Trump campaign demands CNN apologize for poll that shows him losing to Biden


Donald Trump’s reelection campaign is demanding that CNN apologize for a poll that shows Joe Biden with a 14-point lead over the president.

The campaign also wants the news network to retract the poll, supposedly because it’s biased (but really because it points out the serious challenges Trump faces in his quest for a second term).

The campaign stated its position in a cease-and-desist letter to CNN President Jeff Zucker. It argued that the CNN poll is “designed to mislead American voters through a biased questionnaire and skewed sampling.”

The letter — signed by the Trump campaign’s senior legal adviser, Jenna Ellis, and chief operating officer Michael Glassner — called CNN’s poll “phony” and “a stunt” meant to “cause voter suppression, stifle momentum and enthusiasm for the President, and present a false view generally of the actual support across America for the President.”

Trump’s campaign minions also requested that CNN publish a “full, fair, and conspicuous retraction, apology, and clarification to correct its misleading conclusions.”

CNN’s response?

“We stand by our poll,” Matt Dornic, a network spokesman, said.

The Trump campaign’s letter griped that the CNN poll surveyed only 1,259 people — only 25% of whom were Republican — and that it was taken before last Friday’s better-than-expected jobs report.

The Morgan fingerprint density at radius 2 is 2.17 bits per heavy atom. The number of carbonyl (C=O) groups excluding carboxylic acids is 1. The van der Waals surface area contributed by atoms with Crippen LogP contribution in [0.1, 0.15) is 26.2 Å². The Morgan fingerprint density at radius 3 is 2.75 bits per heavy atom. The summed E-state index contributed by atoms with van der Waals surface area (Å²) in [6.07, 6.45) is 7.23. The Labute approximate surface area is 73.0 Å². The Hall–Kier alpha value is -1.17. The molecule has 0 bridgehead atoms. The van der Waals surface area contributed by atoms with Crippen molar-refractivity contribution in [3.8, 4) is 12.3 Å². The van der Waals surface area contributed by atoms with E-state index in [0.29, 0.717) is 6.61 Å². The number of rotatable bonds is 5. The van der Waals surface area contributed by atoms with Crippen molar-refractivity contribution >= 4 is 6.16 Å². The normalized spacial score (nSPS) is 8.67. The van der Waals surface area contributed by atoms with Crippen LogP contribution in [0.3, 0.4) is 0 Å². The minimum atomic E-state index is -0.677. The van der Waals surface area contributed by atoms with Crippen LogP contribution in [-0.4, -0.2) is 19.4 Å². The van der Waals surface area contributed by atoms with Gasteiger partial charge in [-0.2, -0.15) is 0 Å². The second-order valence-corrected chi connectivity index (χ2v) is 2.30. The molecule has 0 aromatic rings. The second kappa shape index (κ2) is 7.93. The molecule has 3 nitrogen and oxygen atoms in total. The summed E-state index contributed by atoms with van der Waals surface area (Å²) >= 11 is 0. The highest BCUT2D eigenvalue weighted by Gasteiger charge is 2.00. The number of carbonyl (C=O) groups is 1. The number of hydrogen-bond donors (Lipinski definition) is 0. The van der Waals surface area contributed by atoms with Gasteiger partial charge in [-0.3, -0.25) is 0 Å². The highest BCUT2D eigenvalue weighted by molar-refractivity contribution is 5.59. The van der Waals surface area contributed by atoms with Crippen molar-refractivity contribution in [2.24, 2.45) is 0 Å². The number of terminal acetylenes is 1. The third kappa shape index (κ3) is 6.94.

CNN said political pollsters typically sample registered voters rather than likely ones at this stage of the race because it’s difficult to project who’s actually going to vote in an election five months from now. reported that Biden also beats Trump in other polls by an average of 8.1 points.

This isn’t the first time, the Trump campaign has threatened the media for accurately covering the president.

In March, the campaign sent cease-and-desist letters to TV stations that were airing an ad criticizing how Trump handled the coronavirus crisis.

The complete CNN letter can be seen in this tweet.

CNN lawyers responded with their own tweet.

Twitter users offered up their trademark mockery.

  • This article originally appeared on HuffPost.